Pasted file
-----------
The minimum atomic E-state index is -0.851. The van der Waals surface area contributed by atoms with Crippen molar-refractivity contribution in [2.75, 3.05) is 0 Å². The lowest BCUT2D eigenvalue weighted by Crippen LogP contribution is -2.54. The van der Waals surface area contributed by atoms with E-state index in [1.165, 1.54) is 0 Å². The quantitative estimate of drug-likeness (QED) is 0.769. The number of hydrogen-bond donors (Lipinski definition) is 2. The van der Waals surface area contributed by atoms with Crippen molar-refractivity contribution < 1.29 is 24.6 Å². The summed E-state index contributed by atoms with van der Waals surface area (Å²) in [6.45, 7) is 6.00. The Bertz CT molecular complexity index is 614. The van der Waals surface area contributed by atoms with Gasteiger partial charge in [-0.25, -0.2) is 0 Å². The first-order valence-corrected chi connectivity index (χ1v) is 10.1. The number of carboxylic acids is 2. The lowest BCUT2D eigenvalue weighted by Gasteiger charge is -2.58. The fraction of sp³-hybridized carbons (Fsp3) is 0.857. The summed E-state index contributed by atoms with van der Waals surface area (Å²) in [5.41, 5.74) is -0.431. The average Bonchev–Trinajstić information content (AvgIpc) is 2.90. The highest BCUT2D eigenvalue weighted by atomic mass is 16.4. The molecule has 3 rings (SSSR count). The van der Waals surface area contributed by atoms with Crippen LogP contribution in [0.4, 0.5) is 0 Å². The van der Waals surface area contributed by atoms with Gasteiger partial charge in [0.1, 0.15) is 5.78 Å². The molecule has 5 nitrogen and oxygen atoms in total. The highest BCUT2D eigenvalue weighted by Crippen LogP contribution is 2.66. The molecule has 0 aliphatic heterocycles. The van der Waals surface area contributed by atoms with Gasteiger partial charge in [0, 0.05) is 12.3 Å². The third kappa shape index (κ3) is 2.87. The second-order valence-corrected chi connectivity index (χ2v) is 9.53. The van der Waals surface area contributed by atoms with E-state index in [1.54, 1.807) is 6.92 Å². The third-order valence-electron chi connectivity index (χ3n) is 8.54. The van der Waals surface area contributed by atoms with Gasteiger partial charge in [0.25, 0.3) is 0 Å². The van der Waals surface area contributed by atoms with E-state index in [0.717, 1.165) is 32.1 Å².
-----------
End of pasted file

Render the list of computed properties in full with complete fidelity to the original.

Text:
The minimum atomic E-state index is -0.851. The van der Waals surface area contributed by atoms with Crippen molar-refractivity contribution in [2.75, 3.05) is 0 Å². The lowest BCUT2D eigenvalue weighted by Crippen LogP contribution is -2.54. The van der Waals surface area contributed by atoms with E-state index in [1.165, 1.54) is 0 Å². The quantitative estimate of drug-likeness (QED) is 0.769. The number of hydrogen-bond donors (Lipinski definition) is 2. The van der Waals surface area contributed by atoms with Crippen molar-refractivity contribution < 1.29 is 24.6 Å². The summed E-state index contributed by atoms with van der Waals surface area (Å²) in [6.45, 7) is 6.00. The Bertz CT molecular complexity index is 614. The van der Waals surface area contributed by atoms with Gasteiger partial charge in [-0.25, -0.2) is 0 Å². The first-order valence-corrected chi connectivity index (χ1v) is 10.1. The number of carboxylic acids is 2. The lowest BCUT2D eigenvalue weighted by Gasteiger charge is -2.58. The fraction of sp³-hybridized carbons (Fsp3) is 0.857. The summed E-state index contributed by atoms with van der Waals surface area (Å²) in [5.41, 5.74) is -0.431. The average Bonchev–Trinajstić information content (AvgIpc) is 2.90. The highest BCUT2D eigenvalue weighted by atomic mass is 16.4. The molecule has 3 rings (SSSR count). The van der Waals surface area contributed by atoms with Crippen LogP contribution in [0.4, 0.5) is 0 Å². The van der Waals surface area contributed by atoms with Gasteiger partial charge in [0.1, 0.15) is 5.78 Å². The molecule has 5 nitrogen and oxygen atoms in total. The highest BCUT2D eigenvalue weighted by Crippen LogP contribution is 2.66. The molecule has 0 aliphatic heterocycles. The van der Waals surface area contributed by atoms with Gasteiger partial charge in [0, 0.05) is 12.3 Å². The third kappa shape index (κ3) is 2.87. The second-order valence-corrected chi connectivity index (χ2v) is 9.53. The van der Waals surface area contributed by atoms with E-state index in [1.54, 1.807) is 6.92 Å². The third-order valence-electron chi connectivity index (χ3n) is 8.54. The van der Waals surface area contributed by atoms with Gasteiger partial charge in [0.25, 0.3) is 0 Å². The van der Waals surface area contributed by atoms with E-state index in [0.717, 1.165) is 32.1 Å².